Review

The Bachelor of Arts by R.K. Narayan

They say “Fact is stranger than fiction”.

But, I believe, even stranger are those God-gifted authors, who can effortlessly erase the fine line between the fact and the fiction, amalgamate the best elements of both the worlds and can create a unique experience for the readers!

And, I seriously believe, that R.K Narayan and Leo Tolstoy are the torch bearers of this exotic breed. One is the master chronicler of Historical Fiction, and, the other is the undisputed monarch of the Fictional Realism.

In his novels, R.K. Narayan has portrayed the fictional city of Malgudi so convincingly, that it becomes hard to accept that it is not a real place, but just an imaginary playground for the unbridled creativity of the genius Narayan. I think, he is one of those few Indian authors, who could create a fictional world and yet make it so real that the reader would be able to identify himself with it. Whether it is Swami and Friends or Vendor of Sweets, Narayan tells the story in the most natural manner, and establishes an instant rapport with the reader. His earlier two novels had mesmerized me enough to propel me towards the third.

The “Bachelor of Arts” is considered as the second in trilogy of three novels, ‘Swami and Friends’, ‘The Bachelor of Arts’ and ‘The English Teacher’. It is often said that these novels are semi autobiographical in nature. In fact, ‘Swami’ presents the childhood, ‘Chandran’ the adolescence, and ‘Krishna’ the old age of the author himself.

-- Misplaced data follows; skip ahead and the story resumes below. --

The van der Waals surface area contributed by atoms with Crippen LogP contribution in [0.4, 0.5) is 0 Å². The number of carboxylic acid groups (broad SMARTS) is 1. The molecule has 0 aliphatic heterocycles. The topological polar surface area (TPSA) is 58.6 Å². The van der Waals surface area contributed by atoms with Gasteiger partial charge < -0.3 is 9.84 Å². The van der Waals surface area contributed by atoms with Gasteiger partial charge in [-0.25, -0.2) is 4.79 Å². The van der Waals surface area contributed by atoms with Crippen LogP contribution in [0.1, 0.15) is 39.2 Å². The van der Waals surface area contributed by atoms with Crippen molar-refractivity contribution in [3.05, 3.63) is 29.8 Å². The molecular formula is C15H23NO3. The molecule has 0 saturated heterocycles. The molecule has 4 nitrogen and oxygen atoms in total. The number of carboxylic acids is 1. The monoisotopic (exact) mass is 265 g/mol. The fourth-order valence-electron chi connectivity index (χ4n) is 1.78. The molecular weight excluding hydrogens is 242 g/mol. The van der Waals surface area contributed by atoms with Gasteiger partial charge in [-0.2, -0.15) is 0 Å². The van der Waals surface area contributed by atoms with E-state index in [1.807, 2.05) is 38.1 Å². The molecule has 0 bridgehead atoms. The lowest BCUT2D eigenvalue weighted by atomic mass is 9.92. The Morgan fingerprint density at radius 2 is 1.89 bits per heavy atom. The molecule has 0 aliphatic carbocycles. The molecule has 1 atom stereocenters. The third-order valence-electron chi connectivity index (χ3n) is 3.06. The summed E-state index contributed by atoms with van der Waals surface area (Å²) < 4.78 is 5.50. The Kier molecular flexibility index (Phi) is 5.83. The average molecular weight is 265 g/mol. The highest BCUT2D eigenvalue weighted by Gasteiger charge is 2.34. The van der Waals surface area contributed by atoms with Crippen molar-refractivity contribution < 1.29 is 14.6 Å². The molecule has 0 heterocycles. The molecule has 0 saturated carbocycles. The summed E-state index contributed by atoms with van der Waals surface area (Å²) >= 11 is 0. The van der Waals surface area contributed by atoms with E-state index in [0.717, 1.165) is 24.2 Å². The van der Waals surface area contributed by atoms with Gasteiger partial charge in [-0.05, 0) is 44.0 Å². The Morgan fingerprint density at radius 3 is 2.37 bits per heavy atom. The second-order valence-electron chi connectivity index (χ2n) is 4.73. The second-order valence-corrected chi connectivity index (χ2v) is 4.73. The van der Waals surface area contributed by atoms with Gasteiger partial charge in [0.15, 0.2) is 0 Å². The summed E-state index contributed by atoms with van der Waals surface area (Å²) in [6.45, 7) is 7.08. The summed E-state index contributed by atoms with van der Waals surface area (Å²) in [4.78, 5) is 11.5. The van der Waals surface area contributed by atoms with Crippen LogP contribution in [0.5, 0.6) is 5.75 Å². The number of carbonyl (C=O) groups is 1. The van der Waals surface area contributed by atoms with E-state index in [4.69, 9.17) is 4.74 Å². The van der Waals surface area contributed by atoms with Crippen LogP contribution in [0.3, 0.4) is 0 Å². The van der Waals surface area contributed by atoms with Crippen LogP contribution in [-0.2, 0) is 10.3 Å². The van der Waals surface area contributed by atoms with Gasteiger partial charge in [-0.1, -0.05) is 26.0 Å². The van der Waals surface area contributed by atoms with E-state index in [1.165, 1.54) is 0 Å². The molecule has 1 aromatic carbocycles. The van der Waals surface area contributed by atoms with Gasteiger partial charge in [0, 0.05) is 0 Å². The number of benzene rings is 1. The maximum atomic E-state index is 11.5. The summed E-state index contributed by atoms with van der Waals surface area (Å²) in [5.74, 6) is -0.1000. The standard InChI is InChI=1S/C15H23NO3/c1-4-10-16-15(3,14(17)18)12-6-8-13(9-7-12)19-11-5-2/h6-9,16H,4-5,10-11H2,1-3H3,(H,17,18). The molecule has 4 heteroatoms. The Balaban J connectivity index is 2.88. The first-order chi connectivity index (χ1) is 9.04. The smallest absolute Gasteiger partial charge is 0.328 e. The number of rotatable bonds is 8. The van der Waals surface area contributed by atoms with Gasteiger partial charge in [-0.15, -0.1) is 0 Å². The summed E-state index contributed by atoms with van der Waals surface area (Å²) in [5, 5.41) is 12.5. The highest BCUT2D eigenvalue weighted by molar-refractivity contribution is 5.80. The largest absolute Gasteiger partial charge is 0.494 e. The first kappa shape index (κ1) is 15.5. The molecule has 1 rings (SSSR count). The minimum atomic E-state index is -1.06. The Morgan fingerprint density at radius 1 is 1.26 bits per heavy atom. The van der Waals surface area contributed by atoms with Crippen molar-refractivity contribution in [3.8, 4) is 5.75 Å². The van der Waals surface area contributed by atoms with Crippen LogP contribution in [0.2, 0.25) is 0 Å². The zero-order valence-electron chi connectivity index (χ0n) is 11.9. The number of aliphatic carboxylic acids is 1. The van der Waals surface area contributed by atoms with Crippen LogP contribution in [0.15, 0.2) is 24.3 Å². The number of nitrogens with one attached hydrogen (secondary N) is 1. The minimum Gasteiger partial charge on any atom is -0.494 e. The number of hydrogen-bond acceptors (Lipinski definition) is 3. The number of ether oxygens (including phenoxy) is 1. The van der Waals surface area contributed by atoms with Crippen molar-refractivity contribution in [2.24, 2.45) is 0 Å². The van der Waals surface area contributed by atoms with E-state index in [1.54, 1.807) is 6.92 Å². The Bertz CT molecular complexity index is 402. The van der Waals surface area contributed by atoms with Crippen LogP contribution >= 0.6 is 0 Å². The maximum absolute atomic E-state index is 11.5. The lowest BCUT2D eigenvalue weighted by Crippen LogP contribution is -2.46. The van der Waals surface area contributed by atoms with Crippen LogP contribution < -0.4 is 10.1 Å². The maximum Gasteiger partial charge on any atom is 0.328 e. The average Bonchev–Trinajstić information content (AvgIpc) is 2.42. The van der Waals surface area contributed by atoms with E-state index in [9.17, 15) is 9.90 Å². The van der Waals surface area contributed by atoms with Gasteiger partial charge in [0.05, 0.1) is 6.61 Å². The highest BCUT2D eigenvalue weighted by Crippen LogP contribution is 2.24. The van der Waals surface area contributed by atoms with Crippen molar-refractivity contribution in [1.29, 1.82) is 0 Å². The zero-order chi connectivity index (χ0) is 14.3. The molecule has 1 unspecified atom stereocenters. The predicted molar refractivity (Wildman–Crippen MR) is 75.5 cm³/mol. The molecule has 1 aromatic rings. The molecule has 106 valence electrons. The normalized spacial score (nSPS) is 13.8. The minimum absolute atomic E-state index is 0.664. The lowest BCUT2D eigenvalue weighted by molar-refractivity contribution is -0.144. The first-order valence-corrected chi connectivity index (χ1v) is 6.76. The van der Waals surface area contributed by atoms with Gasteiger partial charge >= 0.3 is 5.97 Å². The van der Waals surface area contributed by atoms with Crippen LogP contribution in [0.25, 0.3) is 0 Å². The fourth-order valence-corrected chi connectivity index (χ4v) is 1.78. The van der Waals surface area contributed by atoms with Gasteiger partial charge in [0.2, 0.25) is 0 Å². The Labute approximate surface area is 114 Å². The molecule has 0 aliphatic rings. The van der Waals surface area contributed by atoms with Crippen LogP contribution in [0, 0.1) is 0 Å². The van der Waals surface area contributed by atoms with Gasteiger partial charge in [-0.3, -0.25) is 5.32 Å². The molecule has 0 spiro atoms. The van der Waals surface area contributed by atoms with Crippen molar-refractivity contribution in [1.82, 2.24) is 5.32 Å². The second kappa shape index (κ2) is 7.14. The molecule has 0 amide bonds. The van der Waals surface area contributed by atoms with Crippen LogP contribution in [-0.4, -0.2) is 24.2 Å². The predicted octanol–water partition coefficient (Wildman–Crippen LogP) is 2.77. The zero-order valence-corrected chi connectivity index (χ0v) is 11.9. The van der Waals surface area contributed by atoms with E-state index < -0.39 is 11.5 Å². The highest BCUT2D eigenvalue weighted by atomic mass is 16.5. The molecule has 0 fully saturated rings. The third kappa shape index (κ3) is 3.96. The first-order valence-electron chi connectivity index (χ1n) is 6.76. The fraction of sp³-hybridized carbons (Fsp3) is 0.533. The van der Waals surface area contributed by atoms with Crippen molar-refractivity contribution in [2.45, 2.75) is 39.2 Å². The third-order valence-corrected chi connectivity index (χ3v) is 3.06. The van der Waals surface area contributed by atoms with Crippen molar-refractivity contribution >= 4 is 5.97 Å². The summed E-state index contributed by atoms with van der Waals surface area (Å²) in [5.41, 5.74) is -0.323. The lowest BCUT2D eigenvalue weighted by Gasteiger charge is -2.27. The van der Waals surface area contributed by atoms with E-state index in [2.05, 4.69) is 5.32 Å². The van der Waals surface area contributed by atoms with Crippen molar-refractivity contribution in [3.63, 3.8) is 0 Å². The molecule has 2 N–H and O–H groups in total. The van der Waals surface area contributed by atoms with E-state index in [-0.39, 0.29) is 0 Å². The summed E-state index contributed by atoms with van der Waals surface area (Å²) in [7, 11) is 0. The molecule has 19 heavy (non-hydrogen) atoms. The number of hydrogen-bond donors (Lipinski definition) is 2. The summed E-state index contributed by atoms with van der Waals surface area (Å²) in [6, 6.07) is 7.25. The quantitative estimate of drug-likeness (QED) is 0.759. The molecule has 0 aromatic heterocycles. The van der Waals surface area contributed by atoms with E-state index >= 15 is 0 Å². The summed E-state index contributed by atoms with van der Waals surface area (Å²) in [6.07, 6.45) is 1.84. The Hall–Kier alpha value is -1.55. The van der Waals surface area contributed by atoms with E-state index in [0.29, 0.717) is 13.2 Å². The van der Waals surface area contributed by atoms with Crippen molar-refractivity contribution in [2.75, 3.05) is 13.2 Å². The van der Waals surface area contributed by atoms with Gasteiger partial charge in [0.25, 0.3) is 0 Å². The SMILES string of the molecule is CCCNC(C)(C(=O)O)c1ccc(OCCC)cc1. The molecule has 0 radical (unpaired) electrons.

Though, going by whatever I have read till date, I would like to consider ‘The Vendor of Sweets’ as the third novel of the trilogy of childhood, youth and old age that Narayan endeavored to create. As for me, ‘Jagan’ the old man, was the quintessential hero, who as is usual for Narayan’s novels, learns his lessons the hard way, and tries to change himself with the changing times as Swami and Chandran did.

Well, whether autobiographical or not, ‘The Bachelor of Arts’ is definitely yet another master piece by the deft creator. It is the story of Chandran, a student of history, in Malgudi. Chandran considers himself a true historian, and thinks that he is studying history for the love of it. However, in the very beginning of the novel, the readers notice the satirical irony of fate, when Chandran is forced to debate against the historians. And he debates so convincingly that he wins the competition, shaking his own beliefs in the purity and sanctity of the subject.

The innocuous beginning is just the tip of the iceberg. Very soon it becomes apparent that Chandran’s entire belief system is based on his own whims and fancies. He can dwindle his beliefs, his interests, his love according to his own convenience. In his typical tongue-in-cheek style, Narayan has shown his hero to be a day dreamer, a little unsure of his own capabilities, in short, a good for nothing fellow with a high opinion of himself.

Immediately, after graduation, Chandran falls in love with Malathi, a fifteen year old, whom he had seen once playing on the beach, with her younger sister. This one meeting is enough to make a love struck youth out of our hero, without even bothering to know the feelings of his lady love. He is so sure of this alliance, that he forces his parents to talk to Malathi’s parents, to bring about their wedding.